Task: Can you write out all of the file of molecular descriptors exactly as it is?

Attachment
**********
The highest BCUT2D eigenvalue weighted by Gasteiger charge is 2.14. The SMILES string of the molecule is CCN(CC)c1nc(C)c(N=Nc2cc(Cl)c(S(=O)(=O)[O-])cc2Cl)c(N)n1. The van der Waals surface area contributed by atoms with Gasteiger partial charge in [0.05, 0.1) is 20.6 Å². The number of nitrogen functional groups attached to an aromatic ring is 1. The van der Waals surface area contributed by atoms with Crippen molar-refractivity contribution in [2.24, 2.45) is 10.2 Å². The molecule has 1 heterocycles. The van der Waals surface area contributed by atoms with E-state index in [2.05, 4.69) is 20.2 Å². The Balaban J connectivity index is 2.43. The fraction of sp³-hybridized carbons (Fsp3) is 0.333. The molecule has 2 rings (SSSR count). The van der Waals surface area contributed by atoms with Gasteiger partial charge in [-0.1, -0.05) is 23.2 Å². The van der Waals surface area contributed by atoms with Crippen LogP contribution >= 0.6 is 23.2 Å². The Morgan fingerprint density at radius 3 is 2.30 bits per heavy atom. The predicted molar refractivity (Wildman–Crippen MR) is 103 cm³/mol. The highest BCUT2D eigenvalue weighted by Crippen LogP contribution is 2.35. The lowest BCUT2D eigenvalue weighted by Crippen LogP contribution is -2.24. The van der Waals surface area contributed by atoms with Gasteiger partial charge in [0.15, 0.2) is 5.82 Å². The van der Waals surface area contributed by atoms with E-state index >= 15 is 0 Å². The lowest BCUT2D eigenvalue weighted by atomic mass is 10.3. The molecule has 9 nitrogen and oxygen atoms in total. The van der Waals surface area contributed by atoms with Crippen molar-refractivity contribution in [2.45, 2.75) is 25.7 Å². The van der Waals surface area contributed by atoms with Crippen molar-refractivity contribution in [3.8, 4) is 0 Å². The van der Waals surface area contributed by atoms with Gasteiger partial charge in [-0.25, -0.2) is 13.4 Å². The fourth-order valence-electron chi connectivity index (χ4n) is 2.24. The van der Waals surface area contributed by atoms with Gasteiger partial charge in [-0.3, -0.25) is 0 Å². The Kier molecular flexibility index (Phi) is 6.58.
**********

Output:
The highest BCUT2D eigenvalue weighted by Gasteiger charge is 2.14. The SMILES string of the molecule is CCN(CC)c1nc(C)c(N=Nc2cc(Cl)c(S(=O)(=O)[O-])cc2Cl)c(N)n1. The van der Waals surface area contributed by atoms with Gasteiger partial charge in [0.05, 0.1) is 20.6 Å². The number of nitrogen functional groups attached to an aromatic ring is 1. The van der Waals surface area contributed by atoms with Crippen molar-refractivity contribution in [2.24, 2.45) is 10.2 Å². The molecule has 1 heterocycles. The van der Waals surface area contributed by atoms with E-state index in [2.05, 4.69) is 20.2 Å². The Balaban J connectivity index is 2.43. The fraction of sp³-hybridized carbons (Fsp3) is 0.333. The molecule has 2 rings (SSSR count). The van der Waals surface area contributed by atoms with Gasteiger partial charge in [-0.1, -0.05) is 23.2 Å². The van der Waals surface area contributed by atoms with Crippen LogP contribution >= 0.6 is 23.2 Å². The Morgan fingerprint density at radius 3 is 2.30 bits per heavy atom. The predicted molar refractivity (Wildman–Crippen MR) is 103 cm³/mol. The highest BCUT2D eigenvalue weighted by Crippen LogP contribution is 2.35. The lowest BCUT2D eigenvalue weighted by Crippen LogP contribution is -2.24. The van der Waals surface area contributed by atoms with Gasteiger partial charge in [0.15, 0.2) is 5.82 Å². The van der Waals surface area contributed by atoms with E-state index >= 15 is 0 Å². The lowest BCUT2D eigenvalue weighted by atomic mass is 10.3. The molecule has 9 nitrogen and oxygen atoms in total. The van der Waals surface area contributed by atoms with Crippen molar-refractivity contribution in [2.45, 2.75) is 25.7 Å². The van der Waals surface area contributed by atoms with Crippen molar-refractivity contribution in [3.8, 4) is 0 Å². The van der Waals surface area contributed by atoms with Gasteiger partial charge in [-0.25, -0.2) is 13.4 Å². The fourth-order valence-electron chi connectivity index (χ4n) is 2.24. The van der Waals surface area contributed by atoms with Gasteiger partial charge in [-0.3, -0.25) is 0 Å². The Kier molecular flexibility index (Phi) is 6.58.